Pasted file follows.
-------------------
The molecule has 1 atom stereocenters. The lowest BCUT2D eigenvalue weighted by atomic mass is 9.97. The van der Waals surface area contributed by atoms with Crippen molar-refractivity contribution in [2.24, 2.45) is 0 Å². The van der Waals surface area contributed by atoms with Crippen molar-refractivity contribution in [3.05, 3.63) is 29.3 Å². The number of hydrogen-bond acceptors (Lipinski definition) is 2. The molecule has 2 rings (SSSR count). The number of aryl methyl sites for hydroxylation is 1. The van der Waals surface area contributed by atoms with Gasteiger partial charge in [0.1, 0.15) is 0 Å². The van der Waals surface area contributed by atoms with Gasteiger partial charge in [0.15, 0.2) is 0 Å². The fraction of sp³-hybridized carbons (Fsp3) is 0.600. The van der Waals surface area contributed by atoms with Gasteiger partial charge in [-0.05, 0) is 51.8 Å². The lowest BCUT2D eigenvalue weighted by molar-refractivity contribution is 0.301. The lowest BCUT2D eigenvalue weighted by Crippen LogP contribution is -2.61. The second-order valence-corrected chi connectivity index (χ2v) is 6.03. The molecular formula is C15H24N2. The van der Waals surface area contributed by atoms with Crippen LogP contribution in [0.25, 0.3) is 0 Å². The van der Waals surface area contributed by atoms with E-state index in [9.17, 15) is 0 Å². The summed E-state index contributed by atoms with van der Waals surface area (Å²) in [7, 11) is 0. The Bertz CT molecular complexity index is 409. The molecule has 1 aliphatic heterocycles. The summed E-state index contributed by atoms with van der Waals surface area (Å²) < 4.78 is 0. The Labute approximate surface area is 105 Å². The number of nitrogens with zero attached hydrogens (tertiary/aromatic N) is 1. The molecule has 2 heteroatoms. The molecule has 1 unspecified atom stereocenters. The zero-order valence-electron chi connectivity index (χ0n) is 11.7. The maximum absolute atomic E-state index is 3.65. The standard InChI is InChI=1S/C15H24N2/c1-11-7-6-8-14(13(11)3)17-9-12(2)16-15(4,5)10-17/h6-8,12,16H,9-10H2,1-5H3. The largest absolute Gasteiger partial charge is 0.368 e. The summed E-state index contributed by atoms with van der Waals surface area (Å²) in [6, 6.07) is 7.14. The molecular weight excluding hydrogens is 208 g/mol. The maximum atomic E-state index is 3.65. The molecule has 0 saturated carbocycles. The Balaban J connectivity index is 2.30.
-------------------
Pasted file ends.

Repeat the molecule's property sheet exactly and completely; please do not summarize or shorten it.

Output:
The molecule has 1 atom stereocenters. The lowest BCUT2D eigenvalue weighted by atomic mass is 9.97. The van der Waals surface area contributed by atoms with Crippen molar-refractivity contribution in [2.24, 2.45) is 0 Å². The van der Waals surface area contributed by atoms with Crippen molar-refractivity contribution in [3.05, 3.63) is 29.3 Å². The number of hydrogen-bond acceptors (Lipinski definition) is 2. The molecule has 2 rings (SSSR count). The number of aryl methyl sites for hydroxylation is 1. The van der Waals surface area contributed by atoms with Gasteiger partial charge in [0.1, 0.15) is 0 Å². The van der Waals surface area contributed by atoms with Gasteiger partial charge in [0.15, 0.2) is 0 Å². The fraction of sp³-hybridized carbons (Fsp3) is 0.600. The van der Waals surface area contributed by atoms with Gasteiger partial charge in [-0.05, 0) is 51.8 Å². The lowest BCUT2D eigenvalue weighted by molar-refractivity contribution is 0.301. The lowest BCUT2D eigenvalue weighted by Crippen LogP contribution is -2.61. The second-order valence-corrected chi connectivity index (χ2v) is 6.03. The molecular formula is C15H24N2. The van der Waals surface area contributed by atoms with Crippen LogP contribution in [0.25, 0.3) is 0 Å². The van der Waals surface area contributed by atoms with E-state index in [9.17, 15) is 0 Å². The summed E-state index contributed by atoms with van der Waals surface area (Å²) in [7, 11) is 0. The Bertz CT molecular complexity index is 409. The molecule has 1 aliphatic heterocycles. The summed E-state index contributed by atoms with van der Waals surface area (Å²) < 4.78 is 0. The Labute approximate surface area is 105 Å². The number of nitrogens with zero attached hydrogens (tertiary/aromatic N) is 1. The molecule has 2 heteroatoms. The molecule has 1 unspecified atom stereocenters. The zero-order valence-electron chi connectivity index (χ0n) is 11.7. The maximum absolute atomic E-state index is 3.65. The standard InChI is InChI=1S/C15H24N2/c1-11-7-6-8-14(13(11)3)17-9-12(2)16-15(4,5)10-17/h6-8,12,16H,9-10H2,1-5H3. The largest absolute Gasteiger partial charge is 0.368 e. The summed E-state index contributed by atoms with van der Waals surface area (Å²) in [6, 6.07) is 7.14. The molecular weight excluding hydrogens is 208 g/mol. The maximum atomic E-state index is 3.65. The molecule has 0 saturated carbocycles. The Balaban J connectivity index is 2.30.